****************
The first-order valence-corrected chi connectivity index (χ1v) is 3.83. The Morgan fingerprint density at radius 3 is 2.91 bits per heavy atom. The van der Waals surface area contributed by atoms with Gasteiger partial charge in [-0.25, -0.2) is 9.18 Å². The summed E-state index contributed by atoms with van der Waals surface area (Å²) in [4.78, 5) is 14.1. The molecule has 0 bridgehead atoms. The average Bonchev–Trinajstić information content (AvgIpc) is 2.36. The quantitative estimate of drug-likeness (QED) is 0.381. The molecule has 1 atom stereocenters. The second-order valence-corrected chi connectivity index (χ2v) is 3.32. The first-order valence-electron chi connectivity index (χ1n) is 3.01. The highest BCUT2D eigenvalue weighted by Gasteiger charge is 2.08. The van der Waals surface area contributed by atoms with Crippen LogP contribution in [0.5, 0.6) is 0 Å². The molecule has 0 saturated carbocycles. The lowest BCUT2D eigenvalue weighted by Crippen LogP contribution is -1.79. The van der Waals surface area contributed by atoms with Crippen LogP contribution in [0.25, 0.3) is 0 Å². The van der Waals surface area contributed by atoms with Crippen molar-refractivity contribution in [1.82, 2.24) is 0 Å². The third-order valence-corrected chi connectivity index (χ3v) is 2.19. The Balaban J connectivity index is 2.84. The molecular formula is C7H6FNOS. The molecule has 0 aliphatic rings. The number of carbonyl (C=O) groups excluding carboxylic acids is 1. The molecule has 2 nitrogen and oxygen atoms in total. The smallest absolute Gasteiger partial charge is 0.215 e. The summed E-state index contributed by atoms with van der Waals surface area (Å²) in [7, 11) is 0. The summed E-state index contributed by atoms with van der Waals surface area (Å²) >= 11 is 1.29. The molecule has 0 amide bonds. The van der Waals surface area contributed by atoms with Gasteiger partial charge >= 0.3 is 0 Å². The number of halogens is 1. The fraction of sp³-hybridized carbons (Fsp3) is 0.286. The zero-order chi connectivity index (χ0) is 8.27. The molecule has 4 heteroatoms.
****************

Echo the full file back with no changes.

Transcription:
The first-order valence-corrected chi connectivity index (χ1v) is 3.83. The Morgan fingerprint density at radius 3 is 2.91 bits per heavy atom. The van der Waals surface area contributed by atoms with Gasteiger partial charge in [-0.25, -0.2) is 9.18 Å². The summed E-state index contributed by atoms with van der Waals surface area (Å²) in [4.78, 5) is 14.1. The molecule has 0 bridgehead atoms. The average Bonchev–Trinajstić information content (AvgIpc) is 2.36. The quantitative estimate of drug-likeness (QED) is 0.381. The molecule has 1 atom stereocenters. The second-order valence-corrected chi connectivity index (χ2v) is 3.32. The first-order valence-electron chi connectivity index (χ1n) is 3.01. The highest BCUT2D eigenvalue weighted by Gasteiger charge is 2.08. The van der Waals surface area contributed by atoms with Crippen LogP contribution in [0.5, 0.6) is 0 Å². The molecule has 0 saturated carbocycles. The lowest BCUT2D eigenvalue weighted by Crippen LogP contribution is -1.79. The van der Waals surface area contributed by atoms with Crippen LogP contribution in [0.25, 0.3) is 0 Å². The van der Waals surface area contributed by atoms with Crippen molar-refractivity contribution in [1.82, 2.24) is 0 Å². The third-order valence-corrected chi connectivity index (χ3v) is 2.19. The Balaban J connectivity index is 2.84. The molecular formula is C7H6FNOS. The molecule has 0 aliphatic rings. The number of carbonyl (C=O) groups excluding carboxylic acids is 1. The molecule has 2 nitrogen and oxygen atoms in total. The smallest absolute Gasteiger partial charge is 0.215 e. The summed E-state index contributed by atoms with van der Waals surface area (Å²) in [7, 11) is 0. The summed E-state index contributed by atoms with van der Waals surface area (Å²) >= 11 is 1.29. The molecule has 0 amide bonds. The van der Waals surface area contributed by atoms with Gasteiger partial charge >= 0.3 is 0 Å². The number of halogens is 1. The fraction of sp³-hybridized carbons (Fsp3) is 0.286. The zero-order chi connectivity index (χ0) is 8.27. The molecule has 4 heteroatoms.